Custom Car, Motorcycle, Watercraft Appraisals in Brattleboro, VT
If you are like us, you love your car. You have probably spent countless hours and dollars making it everything you have always dreamed of. We, like you, enjoy being around car people, and more importantly cars themselves.
Although car people love to spend time and money on their cars, they all too often forget to properly value their car for insurance purposes. Dollar after dollar goes in, but never gets properly documented so that if a catastrophic event strikes, the real cost of putting the car back together gets paid by the insurance company. As collector car owners ourselves, we understand the importance of our product first hand. Fill out the form on the right to get started on your on-site Brattleboro, VT car appraisal.
Serving Brattleboro, VT
Facts about Brattleboro, VT
Brattleboro, originally Brattleborough, is a town in Windham County, Vermont, United States. The most populous municipality abutting Vermont's eastern border (the Connecticut River), Brattleboro is located about 10 miles north of the Massachusetts state line, at the confluence of Vermont's West River and the Connecticut. In 2014, Brattleboro's population was estimated by the U.S. Census Bureau to be 11,765.
Marlboro College Center for Graduate and Professional Studies and SIT Graduate Institute are located in the town. There are satellite campuses of three colleges as well: Community College of Vermont, Union Institute and University, and Vermont Technical College. The town is home to the New England Center for Circus Arts and the Vermont Jazz Center.
The Brattleboro Retreat, a not-for-profit mental health and addictions psychiatric hospital, is also located in the town.
To defend the Massachusetts Bay Colony against Chief Gray Lock and others during Dummer's War, the Massachusetts General Court voted on December 27, 1723 to build a blockhouse and stockade on the Connecticut River near the site of what would later become known as Brattleboro. Lieutenant-governor William Dummer signed the measure, and construction of Fort Dummer began on February 3, 1724. It was completed before summer. On October 11 of that year, the French attacked the fort and killed some soldiers. In 1725, Dummer's War ended.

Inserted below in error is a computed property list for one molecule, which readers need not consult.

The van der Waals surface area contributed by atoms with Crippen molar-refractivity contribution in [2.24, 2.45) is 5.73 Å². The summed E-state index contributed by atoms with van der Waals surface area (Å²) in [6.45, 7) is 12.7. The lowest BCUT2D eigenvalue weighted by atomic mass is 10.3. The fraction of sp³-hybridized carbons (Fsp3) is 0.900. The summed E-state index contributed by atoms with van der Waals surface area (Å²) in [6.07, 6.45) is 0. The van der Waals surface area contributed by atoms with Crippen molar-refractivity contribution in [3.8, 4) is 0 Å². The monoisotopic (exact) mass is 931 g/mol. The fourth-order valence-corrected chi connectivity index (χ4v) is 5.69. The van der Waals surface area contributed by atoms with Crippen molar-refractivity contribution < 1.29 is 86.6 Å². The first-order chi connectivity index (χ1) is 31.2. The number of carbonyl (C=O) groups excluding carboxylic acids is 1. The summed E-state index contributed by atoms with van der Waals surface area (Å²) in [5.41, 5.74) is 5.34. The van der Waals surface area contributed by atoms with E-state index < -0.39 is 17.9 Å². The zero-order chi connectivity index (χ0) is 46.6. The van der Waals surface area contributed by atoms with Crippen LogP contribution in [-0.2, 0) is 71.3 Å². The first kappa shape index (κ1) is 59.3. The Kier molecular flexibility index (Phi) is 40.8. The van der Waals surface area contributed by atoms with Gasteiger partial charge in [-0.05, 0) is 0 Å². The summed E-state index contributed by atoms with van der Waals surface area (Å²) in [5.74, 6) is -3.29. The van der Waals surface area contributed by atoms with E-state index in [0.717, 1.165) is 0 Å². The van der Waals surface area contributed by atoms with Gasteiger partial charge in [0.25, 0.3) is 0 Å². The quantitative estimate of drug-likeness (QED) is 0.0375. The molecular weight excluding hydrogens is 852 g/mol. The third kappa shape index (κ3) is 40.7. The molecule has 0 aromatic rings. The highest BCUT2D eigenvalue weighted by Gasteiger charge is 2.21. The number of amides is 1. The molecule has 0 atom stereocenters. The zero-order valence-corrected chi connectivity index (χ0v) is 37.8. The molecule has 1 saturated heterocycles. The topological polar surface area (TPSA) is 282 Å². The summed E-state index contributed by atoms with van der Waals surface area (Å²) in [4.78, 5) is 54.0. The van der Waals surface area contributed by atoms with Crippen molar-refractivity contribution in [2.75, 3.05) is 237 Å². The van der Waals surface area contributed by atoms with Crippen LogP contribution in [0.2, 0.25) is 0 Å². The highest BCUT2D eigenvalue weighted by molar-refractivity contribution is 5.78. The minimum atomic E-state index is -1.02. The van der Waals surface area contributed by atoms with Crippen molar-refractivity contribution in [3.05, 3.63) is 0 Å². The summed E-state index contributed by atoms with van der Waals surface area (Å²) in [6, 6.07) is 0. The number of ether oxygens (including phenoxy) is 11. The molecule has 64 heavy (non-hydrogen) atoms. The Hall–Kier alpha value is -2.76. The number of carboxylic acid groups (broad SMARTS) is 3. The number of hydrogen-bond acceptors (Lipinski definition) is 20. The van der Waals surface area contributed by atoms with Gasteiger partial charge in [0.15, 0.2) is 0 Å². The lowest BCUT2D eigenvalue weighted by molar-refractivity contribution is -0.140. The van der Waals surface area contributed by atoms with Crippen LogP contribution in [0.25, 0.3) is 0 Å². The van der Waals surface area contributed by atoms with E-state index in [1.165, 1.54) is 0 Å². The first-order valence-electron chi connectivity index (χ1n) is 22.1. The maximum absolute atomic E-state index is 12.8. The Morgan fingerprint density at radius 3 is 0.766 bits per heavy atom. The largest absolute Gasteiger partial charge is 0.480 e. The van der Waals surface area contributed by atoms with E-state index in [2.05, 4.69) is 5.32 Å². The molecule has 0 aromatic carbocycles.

By 1728, and in subsequent peaceful periods, the fort served as a trading post for commerce among the colonial settlers and the Indians. But violence flared up from time to time throughout the first half of the 18th century. In 1744, what became known as King George's War broke out, lasting until 1748. During this period a small body of British colonial troops were posted at the fort, but after 1750 this was considered unnecessary.
Although the area was originally part of the Equivalent Lands, the township became one of the New Hampshire grants, and was chartered (founded) as such on December 26, 1753, by Governor Benning Wentworth. It was named Brattleborough, after Colonel William Brattle, Jr. of Boston, a principal proprietor. Ironically there is no record that Brattle ever visited the locality, and settlement activities remained tentative until after the 1763 Treaty of Paris, when France abandoned their claims to Vermont, part of the region which they had called New France.
In 1888, the spelling of the town's name was shortened to Brattleboro.